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Family holds prayer vigil for Oakland girl on life support

Several hundred people gathered at an Oakland church to pray for 13-year-old Jahi McMath, a girl on life support.
December 18, 2013 7:22:33 PM PST
Hundreds of people gathered at a prayer vigil Wednesday night for an eighth grade girl on life support at Children's Hospital Oakland. Jahi McMath had her tonsils removed, but is now brain dead after suffering serious complications.

Among those at the prayer vigil was Jahi's youngest sister, Zaylah.

"Her mom was very sick and Jahi took over all the mother responsibilities. So it's just rough right now," said Darolyn Fox, Jahi's aunt.

Several hundred people were at the Paradise Baptist Church in Oakland praying for a medical miracle.

"I want to thank everybody that came out because a lot of these people don't even know my daughter, but they're still here praying for her," said Nailah Winkfield, Jahi's mother.

The 13-year-old girl is on life support at Children's Hospital Oakland where doctors have declared her brain dead. So far, no one has explained why Jahi went into cardiac arrest after routine tonsil surgery last week.

On Wednesday, the family's attorney issued a letter to the hospital demanding Jahi's medical records. Children's Hospital says it does not release the entire medical record while the patient is in the hospital because doctors are continually updating it.

"It's somewhat of a standoff. The hospital has agreed to back down. They said there's no timetable, but I have to assume that a timetable is coming," said Chris Dolan, the family's attorney.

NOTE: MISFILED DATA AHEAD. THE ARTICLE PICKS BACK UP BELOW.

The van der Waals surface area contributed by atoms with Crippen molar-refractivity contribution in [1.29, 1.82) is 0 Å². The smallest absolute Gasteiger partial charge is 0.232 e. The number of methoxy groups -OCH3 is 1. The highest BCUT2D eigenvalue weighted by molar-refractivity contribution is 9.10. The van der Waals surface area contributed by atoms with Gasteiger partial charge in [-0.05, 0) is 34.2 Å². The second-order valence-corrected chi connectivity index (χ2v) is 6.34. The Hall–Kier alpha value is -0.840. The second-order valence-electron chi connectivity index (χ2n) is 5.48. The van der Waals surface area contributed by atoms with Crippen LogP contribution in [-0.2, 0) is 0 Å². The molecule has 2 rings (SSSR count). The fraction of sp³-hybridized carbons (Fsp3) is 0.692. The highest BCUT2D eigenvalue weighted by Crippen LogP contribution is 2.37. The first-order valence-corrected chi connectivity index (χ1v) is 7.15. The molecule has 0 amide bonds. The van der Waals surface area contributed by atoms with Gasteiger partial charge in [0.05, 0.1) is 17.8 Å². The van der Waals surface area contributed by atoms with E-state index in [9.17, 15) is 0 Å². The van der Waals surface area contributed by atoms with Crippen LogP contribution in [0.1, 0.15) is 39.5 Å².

Jahi's family says they will keep her on life support until she wakes up. Meantime, they're preparing for what could become a long and drawn out legal battle.

ABC7 News spoke with Dr. Jeff Burack, an associate clinical professor of bioethics and medical humanities at U.C. Berkeley and co-medical director of the East Bay AIDS Center. He says, brain death is a diagnosis made by two different doctors and it is irreversible. Regardless, Jahi's mother continues to hold onto hope and lean on her faith.

"She's a big part of my heart and I won't give up, even my shirt says I won't give up. And I could just see her face saying, 'Mom. Don't give up on me,'" said Nailah Winkfield, Jahi's mother. "I would never give up on my daughter. She deserves to live."

"Recovery in those situations is unprecedented, it just doesn't happen. Whether or not that's going to convince somebody who's praying and hoping otherwise is a different matter," said Burack from Alta Bates Summit Medical Center.

Under California law, a person who is declared brain dead is legally and physiologically dead. Jahi suffered cardiac arrest and was declared brain dead on December 12 and legally dead on Monday, Dec. 16.

The family's attorney served Children's Hospital with a cease and desist order Tuesday. The family says the hospital was going to take Jahi off the ventilator Tuesday after her latest EEG test showed no brain activity.

After their victory Tuesday, Jai's uncle Omari Sealey told us, "We're happy they backed off. You know, we're not on doctor's times anymore we're on God's time. It's provided us more time to get together and pray."

Jahi's mother Nailah Winkfield added, "I believe that God has the final say so for my daughter and I just want everybody to pray for her, everywhere."

The hospital claims that under California law, it has the legal right to remove the girl from life support because of her condition. It also says due to privacy issues it cannot "correct misperceptions created about this sad situation."

The girl's grandmother, who is a nurse, tells us they have a lot of questions about what happened after her surgery.

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